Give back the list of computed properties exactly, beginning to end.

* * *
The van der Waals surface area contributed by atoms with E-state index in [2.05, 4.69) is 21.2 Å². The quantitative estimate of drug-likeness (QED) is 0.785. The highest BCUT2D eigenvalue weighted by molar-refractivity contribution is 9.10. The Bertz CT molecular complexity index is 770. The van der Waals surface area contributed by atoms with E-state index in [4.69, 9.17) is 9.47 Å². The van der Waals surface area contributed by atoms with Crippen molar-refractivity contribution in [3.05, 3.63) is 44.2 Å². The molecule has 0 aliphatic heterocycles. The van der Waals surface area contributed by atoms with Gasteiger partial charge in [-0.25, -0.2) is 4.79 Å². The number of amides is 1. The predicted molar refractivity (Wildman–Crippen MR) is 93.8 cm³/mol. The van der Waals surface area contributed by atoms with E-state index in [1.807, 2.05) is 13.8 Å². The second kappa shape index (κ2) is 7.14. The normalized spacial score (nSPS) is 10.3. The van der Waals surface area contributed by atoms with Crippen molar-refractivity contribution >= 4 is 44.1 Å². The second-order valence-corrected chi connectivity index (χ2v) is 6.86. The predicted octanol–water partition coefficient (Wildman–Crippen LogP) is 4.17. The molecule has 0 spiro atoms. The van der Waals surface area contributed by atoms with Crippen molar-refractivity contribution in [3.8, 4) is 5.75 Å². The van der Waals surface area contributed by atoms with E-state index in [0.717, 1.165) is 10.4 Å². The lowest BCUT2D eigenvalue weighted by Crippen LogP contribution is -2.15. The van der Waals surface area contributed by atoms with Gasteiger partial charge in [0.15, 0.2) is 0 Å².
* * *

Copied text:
The van der Waals surface area contributed by atoms with E-state index in [2.05, 4.69) is 21.2 Å². The quantitative estimate of drug-likeness (QED) is 0.785. The highest BCUT2D eigenvalue weighted by molar-refractivity contribution is 9.10. The Bertz CT molecular complexity index is 770. The van der Waals surface area contributed by atoms with E-state index in [4.69, 9.17) is 9.47 Å². The van der Waals surface area contributed by atoms with Crippen molar-refractivity contribution in [3.05, 3.63) is 44.2 Å². The molecule has 0 aliphatic heterocycles. The van der Waals surface area contributed by atoms with Gasteiger partial charge in [-0.25, -0.2) is 4.79 Å². The number of amides is 1. The predicted molar refractivity (Wildman–Crippen MR) is 93.8 cm³/mol. The van der Waals surface area contributed by atoms with E-state index in [1.807, 2.05) is 13.8 Å². The second kappa shape index (κ2) is 7.14. The normalized spacial score (nSPS) is 10.3. The van der Waals surface area contributed by atoms with Crippen molar-refractivity contribution >= 4 is 44.1 Å². The second-order valence-corrected chi connectivity index (χ2v) is 6.86. The predicted octanol–water partition coefficient (Wildman–Crippen LogP) is 4.17. The molecule has 0 spiro atoms. The van der Waals surface area contributed by atoms with Crippen molar-refractivity contribution in [3.8, 4) is 5.75 Å². The van der Waals surface area contributed by atoms with E-state index in [0.717, 1.165) is 10.4 Å². The lowest BCUT2D eigenvalue weighted by Crippen LogP contribution is -2.15. The van der Waals surface area contributed by atoms with Gasteiger partial charge in [0.15, 0.2) is 0 Å².